Necessity

In U.S. criminal law, necessity may be either a possible justification or an exculpation for breaking the law. Defendants seeking to rely on this defense argue that they should not be held liable for their actions as a crime because their conduct was necessary to prevent some greater harm and when that conduct is not excused under some other more specific provision of law such as self defense. Except for a few statutory exemptions and in some medical cases there is no corresponding defense in English law.

For example, a drunk driver might contend that he drove his car to get away from a kidnap (cf. North by Northwest). Most common law and civil law jurisdictions recognize this defense, but only under limited circumstances. Generally, the defendant must affirmatively show (i.e., introduce some evidence) that (a) the harm he sought to avoid outweighs the danger of the prohibited conduct he is charged with; (b) he had no reasonable alternative; (c) he ceased to engage in the prohibited conduct as soon as the danger passed; and (d) he did not himself create the danger he sought to avoid. Thus, with the "drunk driver" example cited above, the necessity defense will not be recognized if the defendant drove further than was reasonably necessary to get away from the kidnapper, or if some other reasonable alternative was available to him. However case law suggests necessity is narrowed to medical cases.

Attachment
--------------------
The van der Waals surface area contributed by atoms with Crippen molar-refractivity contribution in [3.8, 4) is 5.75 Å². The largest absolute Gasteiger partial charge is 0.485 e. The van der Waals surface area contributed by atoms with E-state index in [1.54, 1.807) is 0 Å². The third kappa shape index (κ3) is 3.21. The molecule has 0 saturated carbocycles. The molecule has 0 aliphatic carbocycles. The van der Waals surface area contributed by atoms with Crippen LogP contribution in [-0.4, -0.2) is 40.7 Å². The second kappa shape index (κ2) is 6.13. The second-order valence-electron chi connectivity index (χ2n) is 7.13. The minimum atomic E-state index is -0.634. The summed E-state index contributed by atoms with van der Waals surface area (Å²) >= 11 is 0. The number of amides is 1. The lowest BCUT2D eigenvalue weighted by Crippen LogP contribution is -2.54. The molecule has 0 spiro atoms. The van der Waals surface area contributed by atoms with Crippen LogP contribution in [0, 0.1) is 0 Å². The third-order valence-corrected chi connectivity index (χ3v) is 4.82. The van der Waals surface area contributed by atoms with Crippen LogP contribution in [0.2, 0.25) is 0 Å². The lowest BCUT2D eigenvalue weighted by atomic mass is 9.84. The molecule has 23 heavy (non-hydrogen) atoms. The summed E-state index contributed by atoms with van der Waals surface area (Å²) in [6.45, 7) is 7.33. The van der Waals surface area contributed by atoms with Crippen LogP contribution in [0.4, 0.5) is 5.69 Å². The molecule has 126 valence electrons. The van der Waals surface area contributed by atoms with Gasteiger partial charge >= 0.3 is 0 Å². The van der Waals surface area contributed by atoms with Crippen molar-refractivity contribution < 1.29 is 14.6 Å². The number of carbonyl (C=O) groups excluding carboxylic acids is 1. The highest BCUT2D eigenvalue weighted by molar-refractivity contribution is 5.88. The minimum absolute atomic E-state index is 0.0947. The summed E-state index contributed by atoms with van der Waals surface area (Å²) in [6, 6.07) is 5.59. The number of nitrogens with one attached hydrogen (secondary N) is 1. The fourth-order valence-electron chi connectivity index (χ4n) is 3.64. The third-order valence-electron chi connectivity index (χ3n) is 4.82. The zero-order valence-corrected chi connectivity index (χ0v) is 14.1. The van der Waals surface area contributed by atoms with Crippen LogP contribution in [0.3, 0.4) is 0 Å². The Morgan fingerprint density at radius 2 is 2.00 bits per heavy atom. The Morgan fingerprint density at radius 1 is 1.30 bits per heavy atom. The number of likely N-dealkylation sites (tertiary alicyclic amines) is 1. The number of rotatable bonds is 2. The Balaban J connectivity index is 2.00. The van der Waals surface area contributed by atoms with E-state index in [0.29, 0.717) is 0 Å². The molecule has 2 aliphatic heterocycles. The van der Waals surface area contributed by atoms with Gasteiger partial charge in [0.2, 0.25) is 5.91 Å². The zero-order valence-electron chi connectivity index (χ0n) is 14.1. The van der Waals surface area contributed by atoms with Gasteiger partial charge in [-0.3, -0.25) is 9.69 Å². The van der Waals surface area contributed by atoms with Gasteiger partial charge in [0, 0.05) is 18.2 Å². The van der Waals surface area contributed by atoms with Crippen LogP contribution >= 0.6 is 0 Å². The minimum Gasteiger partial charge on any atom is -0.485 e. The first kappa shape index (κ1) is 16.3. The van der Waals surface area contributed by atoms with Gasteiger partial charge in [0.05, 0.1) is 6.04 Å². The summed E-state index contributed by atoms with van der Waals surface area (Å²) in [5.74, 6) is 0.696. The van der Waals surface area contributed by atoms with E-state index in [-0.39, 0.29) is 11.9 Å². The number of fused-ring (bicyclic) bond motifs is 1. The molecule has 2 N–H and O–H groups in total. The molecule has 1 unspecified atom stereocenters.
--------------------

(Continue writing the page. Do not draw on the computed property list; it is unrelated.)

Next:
The political necessity defense saw its demise in the case of United States v. Schoon. In that case, thirty people, including appellants, gained admittance to the IRS office in Tucson, where they chanted "keep America's tax dollars out of El Salvador," splashed simulated blood on the counters, walls, and carpeting, and generally obstructed the office's operation. The court ruled that the elements of necessity did not exist in this case.

Read more about Necessity:  General Discussion

Famous quotes containing the word necessity:

    Undoubtedly if we were to reform this outward life truly and thoroughly, we should find no duty of the inner omitted. It would be employment for our whole nature.... But a moral reform must take place first, and then the necessity of the other will be superseded, and we shall sail and plow by its force alone.
    Henry David Thoreau (1817–1862)

    There is no necessity to separate the monarch from the mob; all authority is equally bad.
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    The desire to serve the common good must without fail be a requisite of the soul, a necessity for personal happiness; if it issues not from there, but from theoretical or other considerations, it is not at all the same thing.
    Anton Pavlovich Chekhov (1860–1904)